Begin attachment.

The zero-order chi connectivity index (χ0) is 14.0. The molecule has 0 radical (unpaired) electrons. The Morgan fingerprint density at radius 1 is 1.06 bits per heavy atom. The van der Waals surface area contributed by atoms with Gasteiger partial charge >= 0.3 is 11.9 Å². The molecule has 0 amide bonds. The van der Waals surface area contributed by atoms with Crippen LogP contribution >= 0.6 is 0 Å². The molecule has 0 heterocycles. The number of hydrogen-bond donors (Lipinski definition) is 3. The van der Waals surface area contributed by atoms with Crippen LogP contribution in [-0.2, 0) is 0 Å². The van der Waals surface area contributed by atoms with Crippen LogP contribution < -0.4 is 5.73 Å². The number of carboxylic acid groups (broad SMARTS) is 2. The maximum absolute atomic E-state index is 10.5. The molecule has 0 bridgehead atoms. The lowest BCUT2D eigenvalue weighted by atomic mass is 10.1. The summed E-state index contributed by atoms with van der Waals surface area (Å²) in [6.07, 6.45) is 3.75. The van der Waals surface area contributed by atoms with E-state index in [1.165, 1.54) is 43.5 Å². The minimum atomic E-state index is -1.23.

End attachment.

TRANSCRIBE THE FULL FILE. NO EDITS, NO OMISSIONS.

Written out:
The zero-order chi connectivity index (χ0) is 14.0. The molecule has 0 radical (unpaired) electrons. The Morgan fingerprint density at radius 1 is 1.06 bits per heavy atom. The van der Waals surface area contributed by atoms with Gasteiger partial charge >= 0.3 is 11.9 Å². The molecule has 0 amide bonds. The van der Waals surface area contributed by atoms with Crippen LogP contribution >= 0.6 is 0 Å². The molecule has 0 heterocycles. The number of hydrogen-bond donors (Lipinski definition) is 3. The van der Waals surface area contributed by atoms with Crippen LogP contribution in [-0.2, 0) is 0 Å². The van der Waals surface area contributed by atoms with Crippen LogP contribution < -0.4 is 5.73 Å². The number of carboxylic acid groups (broad SMARTS) is 2. The maximum absolute atomic E-state index is 10.5. The molecule has 0 bridgehead atoms. The lowest BCUT2D eigenvalue weighted by atomic mass is 10.1. The summed E-state index contributed by atoms with van der Waals surface area (Å²) in [6.07, 6.45) is 3.75. The van der Waals surface area contributed by atoms with E-state index in [1.165, 1.54) is 43.5 Å². The minimum atomic E-state index is -1.23.